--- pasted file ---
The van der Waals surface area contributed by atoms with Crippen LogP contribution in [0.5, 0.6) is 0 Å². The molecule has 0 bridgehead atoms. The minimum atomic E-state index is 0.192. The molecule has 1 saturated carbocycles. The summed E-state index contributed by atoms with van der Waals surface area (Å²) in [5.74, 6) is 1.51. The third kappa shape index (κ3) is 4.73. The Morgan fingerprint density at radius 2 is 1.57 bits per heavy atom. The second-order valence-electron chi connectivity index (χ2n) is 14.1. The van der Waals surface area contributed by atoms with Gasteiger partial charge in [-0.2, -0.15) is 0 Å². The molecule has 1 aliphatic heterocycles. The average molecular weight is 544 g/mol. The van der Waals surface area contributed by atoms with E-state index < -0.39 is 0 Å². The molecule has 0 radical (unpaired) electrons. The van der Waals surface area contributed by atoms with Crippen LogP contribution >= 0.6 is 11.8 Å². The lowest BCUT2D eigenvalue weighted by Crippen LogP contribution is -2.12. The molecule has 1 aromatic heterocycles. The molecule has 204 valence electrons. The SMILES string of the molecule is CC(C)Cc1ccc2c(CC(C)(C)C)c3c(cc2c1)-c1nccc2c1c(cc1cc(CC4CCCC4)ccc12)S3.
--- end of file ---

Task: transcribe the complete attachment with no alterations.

The van der Waals surface area contributed by atoms with Crippen LogP contribution in [0.5, 0.6) is 0 Å². The molecule has 0 bridgehead atoms. The minimum atomic E-state index is 0.192. The molecule has 1 saturated carbocycles. The summed E-state index contributed by atoms with van der Waals surface area (Å²) in [5.74, 6) is 1.51. The third kappa shape index (κ3) is 4.73. The Morgan fingerprint density at radius 2 is 1.57 bits per heavy atom. The second-order valence-electron chi connectivity index (χ2n) is 14.1. The van der Waals surface area contributed by atoms with Gasteiger partial charge in [-0.2, -0.15) is 0 Å². The molecule has 1 aliphatic heterocycles. The average molecular weight is 544 g/mol. The van der Waals surface area contributed by atoms with E-state index < -0.39 is 0 Å². The molecule has 0 radical (unpaired) electrons. The van der Waals surface area contributed by atoms with Crippen LogP contribution >= 0.6 is 11.8 Å². The lowest BCUT2D eigenvalue weighted by Crippen LogP contribution is -2.12. The molecule has 1 aromatic heterocycles. The molecule has 204 valence electrons. The SMILES string of the molecule is CC(C)Cc1ccc2c(CC(C)(C)C)c3c(cc2c1)-c1nccc2c1c(cc1cc(CC4CCCC4)ccc12)S3.